WASHINGTON (AFNS) -- (This feature is part of the "Through Airmen's Eyes" series. These stories focus on individual Airmen, highlighting their Air Force story.)
In the early 1970s, America was at a crossroads. The Vietnam War raged on, seemingly with no end in sight, and many Americans felt forced to choose to either support the administration or protest the conflict, which left many families across the nation bitterly divided.
In 1970, when U.S. forces launched an invasion into Cambodia to attack North Vietnamese bases, widespread peace protests ignited across America. As protesters flocked to Washington D.C., and veterans spoke out against the war, there was arguably never a more unpopular time for America’s youth to join the military.
But somehow, in 1971, a young Larry O. Spencer found himself walking into Iverson Mall in Temple Hills, Maryland. A few months after graduating from Central High School, where he excelled in athletics, in Prince George’s County, Spencer caught the attention of many college football coaches. Letters poured into the Spencer mailbox with scholarship offers and the phone continually rang with excited coaches on the other end who described visions of Spencer playing football for their university. Instead, Spencer spurned every offer and opted to play football for a nearby semi-professional football team.
As he strolled through the mall, he found himself looking up at the Air Force recruiter’s sign. To this day, Spencer can’t recall the reason he opened the doors and walked in, but when he walked out a few hours later, he had enlisted in the Air Force.
“Amongst all of my friends, most of us didn’t want to join the military, but it was one of those things that if you’re going to join one (service), join the Air Force,” said Spencer, who will soon retire as the Air Force’s vice chief of staff after a 44-year career.
Understandably, Spencer’s parents, Alfonzo and Selma, were shocked when their son broke the news.
“I had an Afro like you wouldn’t believe, and I never shaved at all in high school. I fit the part (of a hippie),” Spencer said. “They thought I was a lost cause.”
Spencer’s parents didn’t realize it at the time, but the seeds of their son’s future success had been planted years before.
The tobacco farm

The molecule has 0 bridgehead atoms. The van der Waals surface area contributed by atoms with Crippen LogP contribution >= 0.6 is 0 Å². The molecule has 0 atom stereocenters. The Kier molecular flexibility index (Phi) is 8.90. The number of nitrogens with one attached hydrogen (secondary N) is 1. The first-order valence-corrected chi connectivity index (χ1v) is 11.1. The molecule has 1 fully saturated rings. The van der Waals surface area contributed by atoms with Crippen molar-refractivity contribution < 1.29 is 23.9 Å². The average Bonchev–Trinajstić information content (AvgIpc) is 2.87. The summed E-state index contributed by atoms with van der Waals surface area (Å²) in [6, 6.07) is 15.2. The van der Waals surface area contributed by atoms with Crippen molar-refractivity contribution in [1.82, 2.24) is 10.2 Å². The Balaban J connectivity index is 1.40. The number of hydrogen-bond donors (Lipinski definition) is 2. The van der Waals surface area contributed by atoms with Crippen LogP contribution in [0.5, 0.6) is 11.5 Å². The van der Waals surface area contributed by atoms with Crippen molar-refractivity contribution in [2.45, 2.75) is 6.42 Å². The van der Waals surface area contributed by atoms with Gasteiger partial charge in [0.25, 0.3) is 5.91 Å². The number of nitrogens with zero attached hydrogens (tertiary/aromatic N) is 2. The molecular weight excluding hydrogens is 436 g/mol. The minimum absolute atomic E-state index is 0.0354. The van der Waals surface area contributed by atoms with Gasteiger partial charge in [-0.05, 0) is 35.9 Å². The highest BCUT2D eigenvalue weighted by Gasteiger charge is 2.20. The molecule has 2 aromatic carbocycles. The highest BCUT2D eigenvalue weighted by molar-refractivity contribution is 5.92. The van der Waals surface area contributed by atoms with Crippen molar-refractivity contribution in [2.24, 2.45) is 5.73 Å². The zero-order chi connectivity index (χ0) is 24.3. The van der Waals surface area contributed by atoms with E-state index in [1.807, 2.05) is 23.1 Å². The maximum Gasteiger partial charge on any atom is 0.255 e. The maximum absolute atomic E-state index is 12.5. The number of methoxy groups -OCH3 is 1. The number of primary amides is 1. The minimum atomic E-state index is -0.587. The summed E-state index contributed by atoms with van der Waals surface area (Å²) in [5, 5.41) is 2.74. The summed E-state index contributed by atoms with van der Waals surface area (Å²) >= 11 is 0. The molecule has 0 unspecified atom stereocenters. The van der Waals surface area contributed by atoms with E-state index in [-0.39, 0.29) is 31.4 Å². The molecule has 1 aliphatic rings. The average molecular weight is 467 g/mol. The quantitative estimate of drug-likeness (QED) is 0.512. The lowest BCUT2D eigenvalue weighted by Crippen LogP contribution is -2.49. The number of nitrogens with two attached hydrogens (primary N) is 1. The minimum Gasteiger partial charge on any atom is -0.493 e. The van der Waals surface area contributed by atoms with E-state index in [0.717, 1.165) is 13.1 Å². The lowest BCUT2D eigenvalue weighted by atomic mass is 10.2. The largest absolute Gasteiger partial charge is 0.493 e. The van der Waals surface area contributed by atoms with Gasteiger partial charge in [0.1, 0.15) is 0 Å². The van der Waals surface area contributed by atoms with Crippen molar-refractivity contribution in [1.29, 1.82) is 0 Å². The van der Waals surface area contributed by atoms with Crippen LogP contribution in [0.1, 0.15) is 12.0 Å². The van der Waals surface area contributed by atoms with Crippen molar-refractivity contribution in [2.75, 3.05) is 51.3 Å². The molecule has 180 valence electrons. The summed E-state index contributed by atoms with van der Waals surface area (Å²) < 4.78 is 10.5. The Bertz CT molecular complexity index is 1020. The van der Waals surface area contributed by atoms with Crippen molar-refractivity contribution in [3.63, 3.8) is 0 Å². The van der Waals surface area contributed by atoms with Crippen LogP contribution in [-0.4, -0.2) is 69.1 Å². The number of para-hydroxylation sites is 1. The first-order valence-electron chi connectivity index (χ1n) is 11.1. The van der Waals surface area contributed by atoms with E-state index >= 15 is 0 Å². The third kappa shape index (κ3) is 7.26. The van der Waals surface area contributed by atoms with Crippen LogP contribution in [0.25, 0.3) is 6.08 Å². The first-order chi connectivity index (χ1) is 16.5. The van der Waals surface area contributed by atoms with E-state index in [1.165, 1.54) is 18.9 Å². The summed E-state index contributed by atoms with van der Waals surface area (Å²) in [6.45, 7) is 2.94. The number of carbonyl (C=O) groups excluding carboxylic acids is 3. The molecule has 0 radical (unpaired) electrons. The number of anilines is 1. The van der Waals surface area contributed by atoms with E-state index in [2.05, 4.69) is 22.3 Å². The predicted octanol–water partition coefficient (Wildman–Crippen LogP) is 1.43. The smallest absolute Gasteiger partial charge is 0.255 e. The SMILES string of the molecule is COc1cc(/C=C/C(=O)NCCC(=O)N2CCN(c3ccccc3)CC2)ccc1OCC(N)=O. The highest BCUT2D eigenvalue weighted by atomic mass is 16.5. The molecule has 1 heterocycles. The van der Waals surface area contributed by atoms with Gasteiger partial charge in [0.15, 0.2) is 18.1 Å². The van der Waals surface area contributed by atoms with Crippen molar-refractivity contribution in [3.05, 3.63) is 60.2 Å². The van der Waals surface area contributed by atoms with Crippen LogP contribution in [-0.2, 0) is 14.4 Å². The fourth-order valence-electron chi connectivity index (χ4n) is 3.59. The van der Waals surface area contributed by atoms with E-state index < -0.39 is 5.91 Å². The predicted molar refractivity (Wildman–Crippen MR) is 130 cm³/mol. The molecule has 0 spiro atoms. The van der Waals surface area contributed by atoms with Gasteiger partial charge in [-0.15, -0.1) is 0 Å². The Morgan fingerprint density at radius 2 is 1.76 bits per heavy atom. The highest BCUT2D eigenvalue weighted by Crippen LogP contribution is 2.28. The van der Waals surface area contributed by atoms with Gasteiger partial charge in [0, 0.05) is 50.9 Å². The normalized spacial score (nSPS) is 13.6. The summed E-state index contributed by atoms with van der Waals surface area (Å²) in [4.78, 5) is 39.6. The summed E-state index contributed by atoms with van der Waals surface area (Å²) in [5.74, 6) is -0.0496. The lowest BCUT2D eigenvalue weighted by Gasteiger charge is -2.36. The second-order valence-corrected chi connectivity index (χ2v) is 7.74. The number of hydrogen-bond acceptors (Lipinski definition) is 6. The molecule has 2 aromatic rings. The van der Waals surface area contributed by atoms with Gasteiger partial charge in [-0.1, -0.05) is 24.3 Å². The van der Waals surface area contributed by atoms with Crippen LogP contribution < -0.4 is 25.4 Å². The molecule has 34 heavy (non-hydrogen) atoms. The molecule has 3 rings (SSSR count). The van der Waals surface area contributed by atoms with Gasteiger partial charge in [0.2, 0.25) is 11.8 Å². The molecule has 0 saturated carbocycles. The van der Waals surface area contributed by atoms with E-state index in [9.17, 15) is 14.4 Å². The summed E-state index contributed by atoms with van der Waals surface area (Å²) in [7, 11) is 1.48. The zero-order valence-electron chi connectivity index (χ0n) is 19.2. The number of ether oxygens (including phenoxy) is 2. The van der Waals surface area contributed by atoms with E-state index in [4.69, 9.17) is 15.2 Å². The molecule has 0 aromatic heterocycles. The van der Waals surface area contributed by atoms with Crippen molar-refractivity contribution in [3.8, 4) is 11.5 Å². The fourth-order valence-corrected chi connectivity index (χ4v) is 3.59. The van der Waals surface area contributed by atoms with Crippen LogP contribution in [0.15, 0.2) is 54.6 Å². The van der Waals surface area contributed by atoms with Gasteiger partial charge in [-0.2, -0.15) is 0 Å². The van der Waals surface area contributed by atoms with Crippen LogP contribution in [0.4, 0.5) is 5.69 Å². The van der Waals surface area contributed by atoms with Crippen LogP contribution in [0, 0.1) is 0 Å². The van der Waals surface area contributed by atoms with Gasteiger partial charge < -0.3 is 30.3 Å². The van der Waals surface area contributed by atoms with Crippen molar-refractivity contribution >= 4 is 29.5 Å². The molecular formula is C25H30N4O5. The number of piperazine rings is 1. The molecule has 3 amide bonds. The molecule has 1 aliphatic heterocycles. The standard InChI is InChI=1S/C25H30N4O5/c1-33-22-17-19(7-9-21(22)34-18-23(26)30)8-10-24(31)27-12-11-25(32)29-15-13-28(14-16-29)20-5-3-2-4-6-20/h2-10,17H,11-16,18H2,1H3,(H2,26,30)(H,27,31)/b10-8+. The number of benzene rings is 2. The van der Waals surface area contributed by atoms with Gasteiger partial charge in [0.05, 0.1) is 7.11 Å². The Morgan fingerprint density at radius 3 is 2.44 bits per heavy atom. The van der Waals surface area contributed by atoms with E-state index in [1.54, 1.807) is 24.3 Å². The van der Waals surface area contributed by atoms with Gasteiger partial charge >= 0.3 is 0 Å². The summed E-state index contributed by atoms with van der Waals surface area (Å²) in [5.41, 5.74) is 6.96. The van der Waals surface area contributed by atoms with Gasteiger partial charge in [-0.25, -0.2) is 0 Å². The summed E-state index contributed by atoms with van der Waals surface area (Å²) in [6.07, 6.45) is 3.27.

Spencer’s father, Alfonzo, was raised in southwestern Virginia, about 20 miles south of Appomattox, where he and his siblings worked tirelessly on their father’s tobacco farm. As Spencer described it, his father’s only escape was to join the military. As soon as he was able, Alfonzo enlisted in the Army, where he was trained as a heavy equipment operator and was assigned to an Army post in Japan before the Korean War.
When the war began, Alfonzo deployed to Korea, and one day, while driving a bulldozer to the town of Yechon, Korea, Alfonzo somehow fell underneath the machine. During the fall, his left hand was caught in the gears, causing severe injuries. Alfonzo was stranded for several days before being rescued; his hand became infected, eventually causing gangrene. He fell into a coma and was shipped back to Japan, where he was put in an iron lung and doctors were forced to amputate his injured hand.
Unlike many service members at the time, Alfonzo was allowed to remain on active duty and was reassigned to Forest Glenn Annex, near Walter Reed Army Medical Center in Washington, D.C., and worked with military doctors in prosthetics. During this time, Alfonzo received a rudimentary prosthetic hook that restored some of the abilities he’d lost when his hand was amputated. Despite the loss of his hand, Alfonzo didn’t let the disability impede him from carrying out his duties as a Soldier and from fixing things around the house.
“I wish I were as talented as he was, in terms of the things he could do,” Spencer said. “He was a mechanic, a carpenter, a plumber -- he could fix anything.”
It was during this time that Spencer, still a child, first noticed his father’s uncompromising work ethic. Alfonzo left the house every morning before sunrise at 5 o'clock to work his Army job, and then headed to the base’s NCO club, where he worked a second job, and didn’t make it home until well after midnight.
“There were many days where I never saw him,” Spencer said. “That work ethic really wore off on me and not by accident. We had to wash cars and cut the grass. He wasn’t mean, but he was disciplined. Even though our house was in Southeast Washington and in a tough neighborhood, our house looked good compared to all the other houses there. He taught us to work.”
In fact, Spencer even spent his summers on his grandfather’s tobacco farm, where he and his brothers, like their father before them, worked the fields.
Instilled with his father’s determination, Spencer was on a plane to Lackland Air Force Base, San Antonio, just a couple days after he broke the news of his enlistment to his unsuspecting parents.
Back on the field
Spencer enjoyed his work in the Air Force, but his connection to football wasn’t severed when he left his semi-pro team and donned the Air Force uniform.
As a young Airman, Spencer played on his squadron’s intramural flag football team. During one game, his team was having trouble stopping opposing defensive linemen. When his team huddled up to strategize, one of Spencer’s teammates, frustrated with the opposing players, yelled the N-word in a curse-filled tirade.
Spencer, one of the only African-American players on the team, was so shocked he did not know how to react.
“I literally froze and was hurt by that, because I was in the Air Force and you think that stuff doesn’t happen here,” he said. “He will never understand how much that hurt. It cut through me to hear him use that word in that way and almost look through me as if I wasn’t even there.”